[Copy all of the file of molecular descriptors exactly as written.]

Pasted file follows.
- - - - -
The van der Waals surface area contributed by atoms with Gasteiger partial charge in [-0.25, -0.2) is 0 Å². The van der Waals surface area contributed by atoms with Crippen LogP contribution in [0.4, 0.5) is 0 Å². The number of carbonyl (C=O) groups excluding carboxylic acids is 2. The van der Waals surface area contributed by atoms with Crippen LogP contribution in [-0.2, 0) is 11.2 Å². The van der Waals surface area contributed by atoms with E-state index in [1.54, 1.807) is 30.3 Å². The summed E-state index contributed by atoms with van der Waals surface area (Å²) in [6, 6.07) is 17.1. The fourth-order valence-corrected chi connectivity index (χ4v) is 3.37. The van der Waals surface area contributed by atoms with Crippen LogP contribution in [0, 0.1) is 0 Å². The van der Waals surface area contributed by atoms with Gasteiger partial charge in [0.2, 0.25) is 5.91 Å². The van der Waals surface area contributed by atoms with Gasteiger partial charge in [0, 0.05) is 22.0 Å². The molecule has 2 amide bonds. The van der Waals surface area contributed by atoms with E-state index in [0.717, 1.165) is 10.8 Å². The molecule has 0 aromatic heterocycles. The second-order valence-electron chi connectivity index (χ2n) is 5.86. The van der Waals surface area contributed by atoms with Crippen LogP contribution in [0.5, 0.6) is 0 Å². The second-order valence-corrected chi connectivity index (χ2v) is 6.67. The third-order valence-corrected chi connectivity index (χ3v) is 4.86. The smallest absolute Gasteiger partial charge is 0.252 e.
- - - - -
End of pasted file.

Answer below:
The van der Waals surface area contributed by atoms with Gasteiger partial charge in [-0.25, -0.2) is 0 Å². The van der Waals surface area contributed by atoms with Crippen LogP contribution in [0.4, 0.5) is 0 Å². The number of carbonyl (C=O) groups excluding carboxylic acids is 2. The van der Waals surface area contributed by atoms with Crippen LogP contribution in [-0.2, 0) is 11.2 Å². The van der Waals surface area contributed by atoms with E-state index in [1.54, 1.807) is 30.3 Å². The summed E-state index contributed by atoms with van der Waals surface area (Å²) in [6, 6.07) is 17.1. The fourth-order valence-corrected chi connectivity index (χ4v) is 3.37. The van der Waals surface area contributed by atoms with Crippen LogP contribution in [0, 0.1) is 0 Å². The van der Waals surface area contributed by atoms with Gasteiger partial charge in [0.2, 0.25) is 5.91 Å². The van der Waals surface area contributed by atoms with Gasteiger partial charge in [0, 0.05) is 22.0 Å². The molecule has 2 amide bonds. The van der Waals surface area contributed by atoms with E-state index in [0.717, 1.165) is 10.8 Å². The molecule has 0 aromatic heterocycles. The second-order valence-electron chi connectivity index (χ2n) is 5.86. The van der Waals surface area contributed by atoms with Crippen LogP contribution in [0.5, 0.6) is 0 Å². The second-order valence-corrected chi connectivity index (χ2v) is 6.67. The third-order valence-corrected chi connectivity index (χ3v) is 4.86. The smallest absolute Gasteiger partial charge is 0.252 e.